Black Tusk/ Garibaldi Lake access – the Rubble Creek road is not plowed to the parking lots in the winter months. Please do not block the driveways on the main road.
Note: there are no huts for overnight use in this area.
Singing Pass Area:
Beware of multiple open creek crossings. Harmony Creek bridge was removed at 5km from Whistler Village. Use caution and assess hazards before crossing creeks, or any body of water.
Please follow the reroute for the first 1.5kms of trail. Please follow the signs at the parking lot. The existing trail is unsafe.
(10 or more) planning a trip into Garibaldi Park are requested to register online well in advance of their trip. A Youth Group Information Package [PDF 132KB] is available for both leaders and youth as a general aid in preparing for a fun, educational and safe wilderness experience.
Know Before You Go
- Use of motorized vehicles including snowmobiles, motorcycles, ATVs, trail bikes and similar conveyances are restricted to park roads and parking lots.
- Domestic animals (dogs/pets);
- Arriving or departing from the park by aircraft;
- Harvesting of natural resources; this includes mushrooms.
CampingCamping is permitted in designated areas only. Be prepared to camp in outdoor conditions if facilities are full.
All camping areas, cabins, shelters, etc. in Garibaldi Provincial Park are operated on a first-come, first-served basis. There are no reservations accepted.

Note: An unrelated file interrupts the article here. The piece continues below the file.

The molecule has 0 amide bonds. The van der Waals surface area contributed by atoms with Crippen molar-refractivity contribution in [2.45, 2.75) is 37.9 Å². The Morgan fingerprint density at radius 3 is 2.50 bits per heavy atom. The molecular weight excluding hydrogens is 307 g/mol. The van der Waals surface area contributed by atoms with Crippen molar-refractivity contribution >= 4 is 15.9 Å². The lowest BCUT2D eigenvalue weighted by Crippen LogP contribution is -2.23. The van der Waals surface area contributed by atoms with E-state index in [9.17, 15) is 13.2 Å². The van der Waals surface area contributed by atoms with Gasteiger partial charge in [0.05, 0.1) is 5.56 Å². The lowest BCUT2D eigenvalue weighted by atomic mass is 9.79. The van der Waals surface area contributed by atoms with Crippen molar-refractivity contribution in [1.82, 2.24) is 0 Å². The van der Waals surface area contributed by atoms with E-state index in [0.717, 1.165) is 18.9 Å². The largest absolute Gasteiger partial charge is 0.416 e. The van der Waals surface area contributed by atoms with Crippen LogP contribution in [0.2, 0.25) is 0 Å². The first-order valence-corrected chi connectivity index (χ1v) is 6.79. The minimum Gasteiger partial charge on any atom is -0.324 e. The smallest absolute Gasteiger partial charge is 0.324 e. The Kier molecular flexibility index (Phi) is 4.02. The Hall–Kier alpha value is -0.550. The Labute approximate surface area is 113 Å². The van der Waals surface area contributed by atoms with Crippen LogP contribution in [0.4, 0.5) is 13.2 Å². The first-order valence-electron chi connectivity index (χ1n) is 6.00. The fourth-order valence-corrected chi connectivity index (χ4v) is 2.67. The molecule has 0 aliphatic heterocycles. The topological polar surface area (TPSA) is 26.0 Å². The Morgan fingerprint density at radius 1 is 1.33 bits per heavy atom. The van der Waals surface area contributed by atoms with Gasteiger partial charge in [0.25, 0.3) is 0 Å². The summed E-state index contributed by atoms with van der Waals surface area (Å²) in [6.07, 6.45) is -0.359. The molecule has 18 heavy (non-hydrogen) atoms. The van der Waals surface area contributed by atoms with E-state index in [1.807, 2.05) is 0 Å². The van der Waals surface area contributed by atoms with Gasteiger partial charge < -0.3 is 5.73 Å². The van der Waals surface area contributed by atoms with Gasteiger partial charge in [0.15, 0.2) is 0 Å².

Safety NotesDo not underestimate the demands of the backcountry. The hiker must be in good physical condition, properly equipped, and prepared to be totally self sufficient. Take adequate clothing as mountain weather is subject to sudden change and Garibaldi Park can receive snow anytime of the year.
The Red Heather area in Diamond Head experiences the highest concentration of black bears within Garibaldi Park. Be bear aware when traveling through the area.
Most of the park’s lakes and rivers are glacier fed and the water is extremely cold year round.
The park access roads are subject to poor visibility. Please use caution while driving these roads. Watch for other vehicles, cyclists and wildlife.
View the Voluntary Flight Guidelines - 1990 [PDF 163KB]
Barrier Civil Defence ZoneThe area below and adjacent to the Barrier, a geological feature upholding Garibaldi Lake is considered hazardous. Although imminent danger is unlikely, special regulations are in effect to make you aware of the potential danger and to minimize the risk to life and property in the event of a landslide. Posted signs identify the Civil Defence Zone. Do not camp, stop or linger while traveling through the Zone. Camping or remaining overnight at or near the Garibaldi Lake parking lot is prohibited. Developed campgrounds are located nearby at Alice Lake and Nairn Falls Provincial Parks.
Please Note: Revenue from camping and shelter fees goes directly into providing park recreation services, such as maintaining trails, park roads (snow removal), and park buildings. This system will ensure that members of the public are more involved in paying for the recreation services they use.
Frequently Asked Questions [PDF 52KB]
About This ParkGaribaldi Park, named after its towering 2,678 metre peak, Mount Garibaldi, was designated as a provincial park in 1927. In honour of the 19th century Italian patriot, Giuseppe Garibaldi, the park is known for its natural beauty and its endless hiking opportunities.